What you “do” comes before what you call it

One of the first things someone asked me when they found out I’d gotten the New Media Women Entrepreneur grant was what I was going to call it. “Do you have a URL yet?” she asked.

I remain evasive on that question, because I know the trap that I can fall into searching for a domain name first, compromising based on what is available, THEN trying to fit the business model to what the name may suggest. Sounds backward, but oftentimes searching for a domain name is the first activity because it looks like a legitimate business activity.

But what are you branding? Words have meaning and domain names have meanings (or not, if the word is a neologism) associated with them. Is the name representative of what you are delivering?

And so I’ve pushed back, focusing my energies on finding a platform/technologies that will nurture the types of online connections and conversations that I’d like to see in my model…and letting the name evolve from that.

I’ve been asking myself:

  • What do you want people to be able to do?
  • What are the uses you expect people to have of the technology? How is it better/different than what is currently in use?
  • How will I know when I am successful? What activity demonstrates that the technology is working?

I know these don’t sound like questions of a journalist trying to reinvent the business. They’re not. They are questions designed to focus my attention on the larger purposes of the journalistic/community building enterprise…beyond delivering data and information to building the knowledge and capacity for action of the community.

And a choice of a platform affects the larger architecture of the franchise model. Do I use a blog-type software that perhaps embodies ease of use for the franchisees but feels like a push model (traditional content delivery model) to my community? Is the software representative of the collaborative writing space that I’m hoping to model in the community’s actions? Does an open-source solution philosophically match the contributory nature of the environment I want to simulate? Or would a proprietary solution help ensure that there’s motivation by *someone* to continue to build out the software? Each of these questions has consequences and compromises as to whom the tool best serves.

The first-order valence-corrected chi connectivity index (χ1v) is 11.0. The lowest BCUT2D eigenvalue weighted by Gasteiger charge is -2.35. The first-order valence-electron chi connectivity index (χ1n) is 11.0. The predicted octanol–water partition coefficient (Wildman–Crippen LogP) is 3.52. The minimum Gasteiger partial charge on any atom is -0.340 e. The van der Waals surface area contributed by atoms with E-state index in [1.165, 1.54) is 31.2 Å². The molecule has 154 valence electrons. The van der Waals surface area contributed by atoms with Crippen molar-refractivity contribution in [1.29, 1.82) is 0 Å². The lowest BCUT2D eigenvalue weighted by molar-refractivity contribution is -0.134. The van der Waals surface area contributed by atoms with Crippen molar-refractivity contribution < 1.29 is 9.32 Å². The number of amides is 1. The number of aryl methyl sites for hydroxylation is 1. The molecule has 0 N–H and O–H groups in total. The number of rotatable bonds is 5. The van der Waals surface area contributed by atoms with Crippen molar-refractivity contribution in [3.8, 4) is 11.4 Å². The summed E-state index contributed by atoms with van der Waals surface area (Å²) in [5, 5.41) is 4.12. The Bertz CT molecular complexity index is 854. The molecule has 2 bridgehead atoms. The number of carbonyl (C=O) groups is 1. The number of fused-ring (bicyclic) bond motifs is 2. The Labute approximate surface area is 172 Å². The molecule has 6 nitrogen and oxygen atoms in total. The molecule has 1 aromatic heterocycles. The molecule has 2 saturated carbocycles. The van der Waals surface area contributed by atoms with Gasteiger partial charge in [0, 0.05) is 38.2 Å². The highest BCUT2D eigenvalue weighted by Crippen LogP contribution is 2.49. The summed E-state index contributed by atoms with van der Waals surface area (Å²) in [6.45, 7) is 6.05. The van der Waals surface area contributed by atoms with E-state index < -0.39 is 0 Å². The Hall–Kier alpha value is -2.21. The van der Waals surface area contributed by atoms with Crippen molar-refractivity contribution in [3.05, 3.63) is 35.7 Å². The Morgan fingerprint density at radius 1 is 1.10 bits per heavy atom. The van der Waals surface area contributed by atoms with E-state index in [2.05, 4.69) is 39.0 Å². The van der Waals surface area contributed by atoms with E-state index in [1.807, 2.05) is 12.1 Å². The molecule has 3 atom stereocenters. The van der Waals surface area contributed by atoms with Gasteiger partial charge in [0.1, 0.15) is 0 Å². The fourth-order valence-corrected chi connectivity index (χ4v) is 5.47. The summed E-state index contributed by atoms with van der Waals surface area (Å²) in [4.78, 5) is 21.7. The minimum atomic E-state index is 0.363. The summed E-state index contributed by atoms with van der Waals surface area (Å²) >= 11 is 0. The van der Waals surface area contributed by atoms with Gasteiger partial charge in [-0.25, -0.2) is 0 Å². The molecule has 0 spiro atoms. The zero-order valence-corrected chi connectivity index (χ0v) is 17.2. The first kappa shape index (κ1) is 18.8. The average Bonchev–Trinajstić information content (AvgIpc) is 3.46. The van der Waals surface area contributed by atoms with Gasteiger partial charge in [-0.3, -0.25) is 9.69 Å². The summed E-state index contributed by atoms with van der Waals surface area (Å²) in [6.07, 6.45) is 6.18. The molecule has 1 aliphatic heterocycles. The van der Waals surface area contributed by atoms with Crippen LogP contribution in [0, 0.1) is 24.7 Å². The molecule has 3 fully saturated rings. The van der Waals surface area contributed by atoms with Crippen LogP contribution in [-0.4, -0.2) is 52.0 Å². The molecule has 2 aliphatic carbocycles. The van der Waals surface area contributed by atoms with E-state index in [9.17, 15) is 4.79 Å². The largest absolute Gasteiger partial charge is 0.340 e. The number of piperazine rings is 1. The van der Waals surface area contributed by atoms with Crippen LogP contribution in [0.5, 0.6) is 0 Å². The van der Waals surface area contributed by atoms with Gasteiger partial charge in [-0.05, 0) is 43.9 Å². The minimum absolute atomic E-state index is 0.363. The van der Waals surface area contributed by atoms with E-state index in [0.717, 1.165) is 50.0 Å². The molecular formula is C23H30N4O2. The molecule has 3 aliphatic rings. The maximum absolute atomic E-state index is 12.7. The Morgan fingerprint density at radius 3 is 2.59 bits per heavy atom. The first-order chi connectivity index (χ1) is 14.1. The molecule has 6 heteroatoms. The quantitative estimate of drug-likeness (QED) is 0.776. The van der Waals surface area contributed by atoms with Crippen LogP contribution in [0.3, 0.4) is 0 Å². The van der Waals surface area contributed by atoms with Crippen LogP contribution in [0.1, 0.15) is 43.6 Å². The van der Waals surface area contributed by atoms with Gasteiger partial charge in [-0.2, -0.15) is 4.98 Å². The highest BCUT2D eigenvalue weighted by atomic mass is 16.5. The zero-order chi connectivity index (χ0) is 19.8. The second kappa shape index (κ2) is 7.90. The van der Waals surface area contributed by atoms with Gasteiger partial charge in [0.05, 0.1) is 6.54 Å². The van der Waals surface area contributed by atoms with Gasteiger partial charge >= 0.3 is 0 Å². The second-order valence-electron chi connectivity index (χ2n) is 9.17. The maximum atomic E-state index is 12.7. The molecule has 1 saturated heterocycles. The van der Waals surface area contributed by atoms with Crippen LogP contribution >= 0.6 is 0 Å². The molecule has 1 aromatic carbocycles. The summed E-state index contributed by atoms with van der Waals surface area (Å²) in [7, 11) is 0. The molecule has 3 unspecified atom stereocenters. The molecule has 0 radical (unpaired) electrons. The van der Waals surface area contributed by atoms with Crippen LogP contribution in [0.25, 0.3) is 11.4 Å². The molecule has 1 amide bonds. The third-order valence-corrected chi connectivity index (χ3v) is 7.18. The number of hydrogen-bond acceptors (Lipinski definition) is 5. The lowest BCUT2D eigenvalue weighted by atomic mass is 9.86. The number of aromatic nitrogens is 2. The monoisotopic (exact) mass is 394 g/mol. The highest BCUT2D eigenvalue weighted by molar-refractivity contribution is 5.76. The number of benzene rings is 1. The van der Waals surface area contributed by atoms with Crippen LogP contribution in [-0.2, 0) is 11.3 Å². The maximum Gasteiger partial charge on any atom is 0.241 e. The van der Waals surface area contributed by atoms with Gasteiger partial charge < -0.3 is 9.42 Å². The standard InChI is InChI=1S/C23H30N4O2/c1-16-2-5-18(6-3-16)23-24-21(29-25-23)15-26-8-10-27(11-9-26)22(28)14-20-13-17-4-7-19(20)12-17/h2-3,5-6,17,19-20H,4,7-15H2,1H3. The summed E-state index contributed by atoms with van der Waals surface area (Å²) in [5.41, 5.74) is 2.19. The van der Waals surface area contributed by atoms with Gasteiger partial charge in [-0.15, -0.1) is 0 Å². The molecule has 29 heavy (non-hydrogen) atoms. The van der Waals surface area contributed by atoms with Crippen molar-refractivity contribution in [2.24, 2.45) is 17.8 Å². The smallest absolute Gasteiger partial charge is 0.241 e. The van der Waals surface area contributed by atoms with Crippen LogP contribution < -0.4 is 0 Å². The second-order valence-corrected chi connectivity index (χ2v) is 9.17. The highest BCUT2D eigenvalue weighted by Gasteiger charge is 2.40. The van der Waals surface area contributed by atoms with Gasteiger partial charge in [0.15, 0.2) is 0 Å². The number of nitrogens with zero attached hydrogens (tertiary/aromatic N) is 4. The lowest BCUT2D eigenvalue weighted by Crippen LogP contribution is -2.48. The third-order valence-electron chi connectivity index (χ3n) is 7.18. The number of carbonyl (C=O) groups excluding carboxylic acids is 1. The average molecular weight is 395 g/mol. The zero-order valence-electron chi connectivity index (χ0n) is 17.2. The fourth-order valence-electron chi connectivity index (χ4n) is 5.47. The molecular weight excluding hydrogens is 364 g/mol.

So I’m a philosophy in search of a platform. I’m looking for an architecture like the franchise model that embodies independence, yet collaboration, collective development, yet independent practice. The ultimate solution lies in the in between, the spaces between the either/or models I’ve seen to date.


What you “do” comes before what you call it

2 thoughts on “What you “do” comes before what you call it

  1. Your questions are music to me! My work with groups always begins with the intention of the work. Form follows intention. I was shocked when I discovered that journalists didn’t start with the question of their intent for telling a story and who they wanted to reach.

    So your questions make me smile.


  2. michelleferrier says:

    Hi Peggy,
    We’re often taught to focus on audience…but oftentimes in the daily grind of newspaper production and other deadlines we forget who that audience is…or that the audience is not monolithic. So defining the audience beyond “reader” is key. Personas are often used to develop key details about specific audience types…right down to pictures and sites they visit and where they live and what they buy. Being more specific about audience can help us make better decisions about the intention of a story, good sources, editing, placement and a host of other decisions.

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